(4 out of 5 stars)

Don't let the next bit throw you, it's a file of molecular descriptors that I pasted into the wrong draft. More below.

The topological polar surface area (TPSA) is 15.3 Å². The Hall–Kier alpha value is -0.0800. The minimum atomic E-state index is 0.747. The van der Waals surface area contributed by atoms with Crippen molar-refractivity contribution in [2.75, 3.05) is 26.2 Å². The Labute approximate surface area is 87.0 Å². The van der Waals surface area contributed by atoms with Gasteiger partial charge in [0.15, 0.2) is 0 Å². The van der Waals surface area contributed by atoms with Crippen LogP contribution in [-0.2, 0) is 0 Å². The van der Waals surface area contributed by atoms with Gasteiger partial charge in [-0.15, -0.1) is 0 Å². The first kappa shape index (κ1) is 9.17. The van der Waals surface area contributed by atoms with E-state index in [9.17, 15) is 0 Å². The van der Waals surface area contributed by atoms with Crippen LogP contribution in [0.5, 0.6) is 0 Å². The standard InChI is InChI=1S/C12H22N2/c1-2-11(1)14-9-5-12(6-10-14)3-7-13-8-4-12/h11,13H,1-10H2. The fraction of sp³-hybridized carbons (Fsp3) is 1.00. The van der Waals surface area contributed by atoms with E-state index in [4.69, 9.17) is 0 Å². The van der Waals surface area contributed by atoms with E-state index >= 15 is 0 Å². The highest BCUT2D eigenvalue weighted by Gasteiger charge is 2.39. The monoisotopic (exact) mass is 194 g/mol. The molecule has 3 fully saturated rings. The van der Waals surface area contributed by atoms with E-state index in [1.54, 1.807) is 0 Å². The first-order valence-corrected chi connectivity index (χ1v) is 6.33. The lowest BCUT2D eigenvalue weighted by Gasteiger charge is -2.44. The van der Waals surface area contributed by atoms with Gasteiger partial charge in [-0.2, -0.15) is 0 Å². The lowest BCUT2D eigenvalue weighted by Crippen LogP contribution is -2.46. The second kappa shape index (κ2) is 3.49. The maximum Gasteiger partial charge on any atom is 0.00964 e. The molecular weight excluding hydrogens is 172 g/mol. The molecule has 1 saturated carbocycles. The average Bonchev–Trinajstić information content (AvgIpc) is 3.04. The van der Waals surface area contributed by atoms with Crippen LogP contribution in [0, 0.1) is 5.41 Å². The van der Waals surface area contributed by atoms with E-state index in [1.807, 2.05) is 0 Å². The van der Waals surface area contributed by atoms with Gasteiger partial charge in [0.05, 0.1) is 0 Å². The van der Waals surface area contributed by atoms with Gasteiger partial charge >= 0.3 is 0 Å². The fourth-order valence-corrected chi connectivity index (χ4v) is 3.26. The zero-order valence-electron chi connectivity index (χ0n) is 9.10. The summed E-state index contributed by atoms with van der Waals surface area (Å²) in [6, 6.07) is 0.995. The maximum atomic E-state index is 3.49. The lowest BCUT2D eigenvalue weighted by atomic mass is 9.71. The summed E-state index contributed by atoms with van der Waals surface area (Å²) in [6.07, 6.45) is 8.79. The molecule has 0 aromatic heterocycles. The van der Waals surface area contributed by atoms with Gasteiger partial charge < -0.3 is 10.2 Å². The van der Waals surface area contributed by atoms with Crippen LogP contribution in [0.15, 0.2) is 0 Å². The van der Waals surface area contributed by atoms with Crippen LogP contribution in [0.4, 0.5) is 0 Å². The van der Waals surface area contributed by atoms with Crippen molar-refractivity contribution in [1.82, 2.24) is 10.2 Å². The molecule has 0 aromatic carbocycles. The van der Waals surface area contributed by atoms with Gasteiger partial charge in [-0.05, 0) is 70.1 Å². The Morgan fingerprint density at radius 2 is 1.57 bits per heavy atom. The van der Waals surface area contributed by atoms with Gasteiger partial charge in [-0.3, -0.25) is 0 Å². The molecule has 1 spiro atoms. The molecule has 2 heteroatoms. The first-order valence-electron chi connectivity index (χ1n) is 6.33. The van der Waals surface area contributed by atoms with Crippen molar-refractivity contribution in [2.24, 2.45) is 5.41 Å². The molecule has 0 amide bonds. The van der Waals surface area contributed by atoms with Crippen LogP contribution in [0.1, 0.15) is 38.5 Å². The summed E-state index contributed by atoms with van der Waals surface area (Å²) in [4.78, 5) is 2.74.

"I was playing my Benny Carter CD recorded with Gary Giddins' American Jazz Orchestra tonight and reading the interview inside. Giddins asks Carter, 80 at the time of the recording in 1987, about the generally accepted belief that Carter and Johnny Hodges emerged as the major voices in jazz alto at the same time, and Carter says to him, ""Well, I don't know. You see, there were many saxophone players that I heard in those days that I never hear about now, and nobody else hears about, and you wouldn't know their names if they were mentioned, because they didn't record and they just weren't heard by enough people." Carter might as well have been talking about Buster, one of the last of the Blue Devils (1926-1932), an ace arranger and alto player who later took Charlie Parker under his tutelege in those post-Blue Devil days and put the early muscle in the wings of the fledgling Yardbird. Buster hooked up with Bill Basie mostly as an arranger after the Bennie Moten band split off from the Blue Devils and then fragmented. They began touring around smoking up joints in one of those territory bands that rumbled around Missouri, Texas and those areas back in the 1930s, virtuosic, juggular-grabbing swing bands with a lot more scrapple in them than their sophisticated Eastern counterparts. Basie took off to make it big in New York (he made his name as a Kansas City man, but he grew up in Red Bank, N.J.) and Buster could have gone with him, but chose to stay close to home. The rest, for Basie anyway, is history. While the Count became a glimmering twin to Ellington as royalty in the jazz firmament (the Duke and Count), Buster Smith kicked the can in the backyard with Andy Kirk, Claude Hopkins and finally his own band in '37, which helped set Parker in motion. Buster played up about until the end (you can see him a little in the documentary film "Last of the Blue Devils"), but except nothing-much-of-note in the Moten band recordings, he never went into the studio. Then Gunther Schuller went on a quixotic journey (retold in the liner notes) to find and record him in 1958. Smith was so unreliable, this session didn't get made until a year later. You can feel the encroachment of King Curtis and rock n' roll in here, but I'm telling you something right now, the record swings like there's no tomorrow. Yes, it flags in a few sloppy sections, but that is part of the live feel of the session. This was loose and swinging stuff. There is tremendous horn work going on here, from Buster and Charles Gillum on mute trumpet. This is big, classic riff jazz, but also breathtakingly tart balladry(Weill and & Anderson's "September Song," Smith's own "Late Late"). The production is terrific, with a genuine crackle in the horns. You can feel the reeds (the CD re-release is on HDCD and my player has the processor -- but you don't need that to enjoy this). I first got this album as a boy breaking a balloon at a Lion's Club fair midway game. I didn't open it for probably eight years. I haven't stopped playing it since. Great music falls through the cracks so often; great players, formative to the music, are lost to time and the lack of a document to place them rightly. All histories are not definitive because they tend to distill what took place to its essence and eventually the odd characters that pulled and pushed and shaped and shifted even in the nearly most imperceptable ways lose their rightful place when their champions stop talking. All that is left are the books to lie...But one thing I do know is this CD is a killer."